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Right Place, Wrong Surface

Source: FAA Safety Briefing Mar/Apr 2021
By Susan K. Parson

aerial view of runway

When I lived on the East Coast, I sometimes used my then-flying club’s C182 Skylane to visit family in North Carolina. Several years ago, I was making such a trip, and my destination was Elizabeth City, NC (KECG). It was a lovely VFR day, but since my instrument rating was fairly fresh at the time, I was on an IFR flight plan to exercise my new privileges and to get some easy practice with IFR procedures. What could possibly go wrong?

The route was familiar to me, and I knew from the landmarks I could see below that ECG wasn’t that far away. I also knew that it was way past time to descend from the assigned altitude of 7,000 feet mean sea level (MSL) if I wanted to reach the 1,511 foot MSL traffic pattern altitude at ECG without making one of those “slam-dunk” descents I had heard other pilots lament. I asked ATC — again — for lower and got one of those “talk-to-the-next-controller” replies. What I should have done, of course, was to cancel IFR so I could manage my own flight path — see and avoid was no problem at all that day. But I didn’t.

Not-So-Great Expectations

The next controller did clear me to descend, so all my attention went into getting down without breaking all the club’s warnings to avoid “shock-cooling” the C182 engine. I was still scanning the various gadgets and gauges when I checked in with the ECG tower controller a few miles from the airport. He assigned Runway 10 for landing, which would have put me on a left base entry. But what I “heard” him tell me — here’s expectation bias in action — was to expect Runway 01. It’s not hard to understand how my brain transposed those digits. During the ongoing descent and configuration flurry, I specifically remember thinking that a landing on Runway 01 would be perfect because a downwind leg to that piece of pavement would give me a little more time to get the airplane (and myself ) ready. I nailed the traffic pattern altitude just as I entered the downwind for Runway 01, and I was breathing a satisfied sigh of relief when a little voice in my head clued me in to the earlier “mishearing.”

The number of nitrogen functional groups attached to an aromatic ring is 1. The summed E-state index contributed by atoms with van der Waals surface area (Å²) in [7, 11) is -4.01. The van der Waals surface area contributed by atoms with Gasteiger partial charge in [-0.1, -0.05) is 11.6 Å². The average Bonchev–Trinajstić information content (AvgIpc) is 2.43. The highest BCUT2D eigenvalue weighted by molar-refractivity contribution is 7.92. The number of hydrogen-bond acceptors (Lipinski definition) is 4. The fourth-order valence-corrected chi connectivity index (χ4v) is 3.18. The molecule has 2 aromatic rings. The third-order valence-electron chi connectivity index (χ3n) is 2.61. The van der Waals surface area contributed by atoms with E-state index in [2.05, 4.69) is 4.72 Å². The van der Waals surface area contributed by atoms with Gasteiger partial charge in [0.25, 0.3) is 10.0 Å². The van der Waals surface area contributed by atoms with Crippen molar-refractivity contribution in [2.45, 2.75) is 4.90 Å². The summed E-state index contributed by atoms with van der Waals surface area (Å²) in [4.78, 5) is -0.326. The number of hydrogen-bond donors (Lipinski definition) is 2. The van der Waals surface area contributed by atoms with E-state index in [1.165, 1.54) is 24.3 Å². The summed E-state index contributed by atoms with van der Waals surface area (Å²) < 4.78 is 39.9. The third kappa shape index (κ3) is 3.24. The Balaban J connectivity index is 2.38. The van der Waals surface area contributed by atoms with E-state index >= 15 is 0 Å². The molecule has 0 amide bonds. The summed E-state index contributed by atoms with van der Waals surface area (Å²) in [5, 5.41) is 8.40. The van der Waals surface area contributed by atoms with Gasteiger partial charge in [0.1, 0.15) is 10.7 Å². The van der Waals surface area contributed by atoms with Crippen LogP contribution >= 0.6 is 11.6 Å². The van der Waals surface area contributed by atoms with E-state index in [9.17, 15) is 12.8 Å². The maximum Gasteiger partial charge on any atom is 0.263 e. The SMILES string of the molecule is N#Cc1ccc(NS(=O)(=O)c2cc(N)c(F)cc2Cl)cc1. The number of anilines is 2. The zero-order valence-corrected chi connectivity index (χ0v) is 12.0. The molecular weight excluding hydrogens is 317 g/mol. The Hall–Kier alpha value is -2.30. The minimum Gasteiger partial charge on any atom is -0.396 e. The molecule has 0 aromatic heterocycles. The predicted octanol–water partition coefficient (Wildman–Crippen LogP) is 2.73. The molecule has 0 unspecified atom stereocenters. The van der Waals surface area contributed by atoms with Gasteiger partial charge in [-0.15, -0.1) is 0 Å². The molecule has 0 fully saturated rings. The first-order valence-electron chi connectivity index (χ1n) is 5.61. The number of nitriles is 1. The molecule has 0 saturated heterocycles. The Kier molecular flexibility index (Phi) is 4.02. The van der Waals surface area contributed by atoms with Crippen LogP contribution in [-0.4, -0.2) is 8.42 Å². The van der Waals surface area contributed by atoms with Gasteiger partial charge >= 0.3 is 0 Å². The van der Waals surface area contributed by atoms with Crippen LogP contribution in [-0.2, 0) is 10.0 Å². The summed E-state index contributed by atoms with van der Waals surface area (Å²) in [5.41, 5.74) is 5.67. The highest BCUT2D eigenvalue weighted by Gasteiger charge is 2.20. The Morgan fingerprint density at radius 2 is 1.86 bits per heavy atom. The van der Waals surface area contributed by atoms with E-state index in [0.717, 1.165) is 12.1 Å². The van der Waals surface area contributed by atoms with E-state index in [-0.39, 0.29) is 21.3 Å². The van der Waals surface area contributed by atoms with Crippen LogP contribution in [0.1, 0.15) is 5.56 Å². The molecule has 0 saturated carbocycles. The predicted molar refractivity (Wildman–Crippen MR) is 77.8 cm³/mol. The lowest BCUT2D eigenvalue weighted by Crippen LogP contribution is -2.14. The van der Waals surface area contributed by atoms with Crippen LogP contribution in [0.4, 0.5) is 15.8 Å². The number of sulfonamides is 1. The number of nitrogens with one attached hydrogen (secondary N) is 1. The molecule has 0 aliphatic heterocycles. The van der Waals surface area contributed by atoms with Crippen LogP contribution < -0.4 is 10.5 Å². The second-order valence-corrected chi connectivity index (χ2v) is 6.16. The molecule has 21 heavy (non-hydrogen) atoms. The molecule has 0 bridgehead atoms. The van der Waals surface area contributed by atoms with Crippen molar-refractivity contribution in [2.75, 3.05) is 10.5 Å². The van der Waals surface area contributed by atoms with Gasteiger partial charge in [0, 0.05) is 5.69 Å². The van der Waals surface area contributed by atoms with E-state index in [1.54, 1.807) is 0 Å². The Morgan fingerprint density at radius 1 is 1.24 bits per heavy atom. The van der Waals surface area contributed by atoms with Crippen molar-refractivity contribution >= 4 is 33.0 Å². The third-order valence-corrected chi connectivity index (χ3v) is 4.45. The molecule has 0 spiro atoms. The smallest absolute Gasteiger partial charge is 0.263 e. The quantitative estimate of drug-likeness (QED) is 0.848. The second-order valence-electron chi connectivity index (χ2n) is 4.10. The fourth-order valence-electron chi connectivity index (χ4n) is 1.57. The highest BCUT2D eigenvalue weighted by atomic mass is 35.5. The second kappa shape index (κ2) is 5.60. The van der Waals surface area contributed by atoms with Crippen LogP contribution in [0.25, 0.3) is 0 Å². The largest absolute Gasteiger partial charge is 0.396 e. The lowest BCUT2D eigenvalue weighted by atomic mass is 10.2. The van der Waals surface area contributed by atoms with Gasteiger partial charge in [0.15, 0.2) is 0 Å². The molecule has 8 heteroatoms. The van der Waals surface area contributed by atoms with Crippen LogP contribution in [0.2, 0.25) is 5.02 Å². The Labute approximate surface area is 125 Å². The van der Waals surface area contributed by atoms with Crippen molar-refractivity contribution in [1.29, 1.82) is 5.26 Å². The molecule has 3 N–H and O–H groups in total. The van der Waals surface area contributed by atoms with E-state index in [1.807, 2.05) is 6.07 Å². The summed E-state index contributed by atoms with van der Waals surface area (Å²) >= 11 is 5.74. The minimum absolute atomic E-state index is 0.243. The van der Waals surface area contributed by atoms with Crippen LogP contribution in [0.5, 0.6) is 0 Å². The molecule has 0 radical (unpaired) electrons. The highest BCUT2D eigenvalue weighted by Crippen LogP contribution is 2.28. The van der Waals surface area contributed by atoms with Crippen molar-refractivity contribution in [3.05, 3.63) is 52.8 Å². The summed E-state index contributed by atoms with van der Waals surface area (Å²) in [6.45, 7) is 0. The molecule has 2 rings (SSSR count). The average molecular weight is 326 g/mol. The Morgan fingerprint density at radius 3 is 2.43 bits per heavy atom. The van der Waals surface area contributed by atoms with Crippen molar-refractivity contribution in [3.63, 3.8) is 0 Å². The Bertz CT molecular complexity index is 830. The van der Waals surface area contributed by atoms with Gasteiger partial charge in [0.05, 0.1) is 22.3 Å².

Right about the time my thumb went for the push-to-talk switch to clarify, the tower controller called to ask if I realized my clearance had been for Runway 10. I immediately and humbly confessed, offering to go around and set up for the correct runway. “That’s okay,” came the response. “No conflicting traffic, so you’re cleared to land Runway 01. That happens sometimes around here; just be more careful next time.” While this exchange made it clear that this bobble was not likely to become an official pilot deviation, I did file an Aviation Safety Reporting System report (aka “NASA report”) partly as insurance against a possible sanction, but also to help other pilots learn from my lapse.

I’ve never forgotten the lesson and, thanks to the addition of a disciplined write-it-down procedure, I’ve never come close to repeating that particular mistake. It also made me hyper-aware of how easy it can be to infringe on runway safety. Thus motivated, I dug into some of the runway safety tips we have been touting in the Mar/Apr 2021 issue of FAA Safety Briefing magazine, and eventually incorporated these and other “learn-from-my-mistakes” lessons into my own aviation instruction practices later on. Never assume that you are immune ... without constant vigilance, you can easily find yourself on the wrong surface.

Susan K. Parson is editor of FAA Safety Briefing and a Special Assistant in the FAA’s Flight Standards Service. She is a general aviation pilot and flight instructor.

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